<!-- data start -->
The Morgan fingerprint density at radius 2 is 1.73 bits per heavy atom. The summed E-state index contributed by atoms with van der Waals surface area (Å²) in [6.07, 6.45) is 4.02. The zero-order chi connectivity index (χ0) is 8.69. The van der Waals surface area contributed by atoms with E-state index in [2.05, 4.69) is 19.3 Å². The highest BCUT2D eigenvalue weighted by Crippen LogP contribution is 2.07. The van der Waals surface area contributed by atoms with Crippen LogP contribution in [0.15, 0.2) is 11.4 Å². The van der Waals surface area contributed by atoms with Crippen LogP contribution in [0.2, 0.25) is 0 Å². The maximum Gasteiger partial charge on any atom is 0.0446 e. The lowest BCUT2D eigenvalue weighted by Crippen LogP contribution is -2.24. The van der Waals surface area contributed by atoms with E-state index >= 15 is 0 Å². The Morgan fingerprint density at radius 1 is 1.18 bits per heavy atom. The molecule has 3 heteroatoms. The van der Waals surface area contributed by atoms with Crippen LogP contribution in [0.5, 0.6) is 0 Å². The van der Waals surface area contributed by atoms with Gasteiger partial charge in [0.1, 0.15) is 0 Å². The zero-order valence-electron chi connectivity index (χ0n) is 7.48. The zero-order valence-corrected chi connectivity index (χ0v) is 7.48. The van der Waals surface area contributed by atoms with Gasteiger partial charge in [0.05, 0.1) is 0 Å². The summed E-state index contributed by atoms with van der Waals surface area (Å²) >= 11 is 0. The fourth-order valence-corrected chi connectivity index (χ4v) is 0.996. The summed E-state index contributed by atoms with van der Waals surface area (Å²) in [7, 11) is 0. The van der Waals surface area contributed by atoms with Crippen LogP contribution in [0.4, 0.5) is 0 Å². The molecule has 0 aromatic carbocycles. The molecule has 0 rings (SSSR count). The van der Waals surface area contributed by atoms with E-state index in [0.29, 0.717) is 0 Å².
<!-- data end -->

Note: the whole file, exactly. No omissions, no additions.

The Morgan fingerprint density at radius 2 is 1.73 bits per heavy atom. The summed E-state index contributed by atoms with van der Waals surface area (Å²) in [6.07, 6.45) is 4.02. The zero-order chi connectivity index (χ0) is 8.69. The van der Waals surface area contributed by atoms with E-state index in [2.05, 4.69) is 19.3 Å². The highest BCUT2D eigenvalue weighted by Crippen LogP contribution is 2.07. The van der Waals surface area contributed by atoms with Crippen LogP contribution in [0.15, 0.2) is 11.4 Å². The van der Waals surface area contributed by atoms with Crippen LogP contribution in [0.2, 0.25) is 0 Å². The maximum Gasteiger partial charge on any atom is 0.0446 e. The lowest BCUT2D eigenvalue weighted by Crippen LogP contribution is -2.24. The van der Waals surface area contributed by atoms with E-state index >= 15 is 0 Å². The Morgan fingerprint density at radius 1 is 1.18 bits per heavy atom. The molecule has 3 heteroatoms. The van der Waals surface area contributed by atoms with Crippen LogP contribution in [0.5, 0.6) is 0 Å². The van der Waals surface area contributed by atoms with Gasteiger partial charge in [0.1, 0.15) is 0 Å². The zero-order valence-electron chi connectivity index (χ0n) is 7.48. The zero-order valence-corrected chi connectivity index (χ0v) is 7.48. The van der Waals surface area contributed by atoms with Gasteiger partial charge in [0.05, 0.1) is 0 Å². The summed E-state index contributed by atoms with van der Waals surface area (Å²) >= 11 is 0. The fourth-order valence-corrected chi connectivity index (χ4v) is 0.996. The summed E-state index contributed by atoms with van der Waals surface area (Å²) in [7, 11) is 0. The van der Waals surface area contributed by atoms with Crippen LogP contribution in [0.4, 0.5) is 0 Å². The molecule has 0 aromatic carbocycles. The molecule has 0 rings (SSSR count). The van der Waals surface area contributed by atoms with E-state index in [0.29, 0.717) is 0 Å².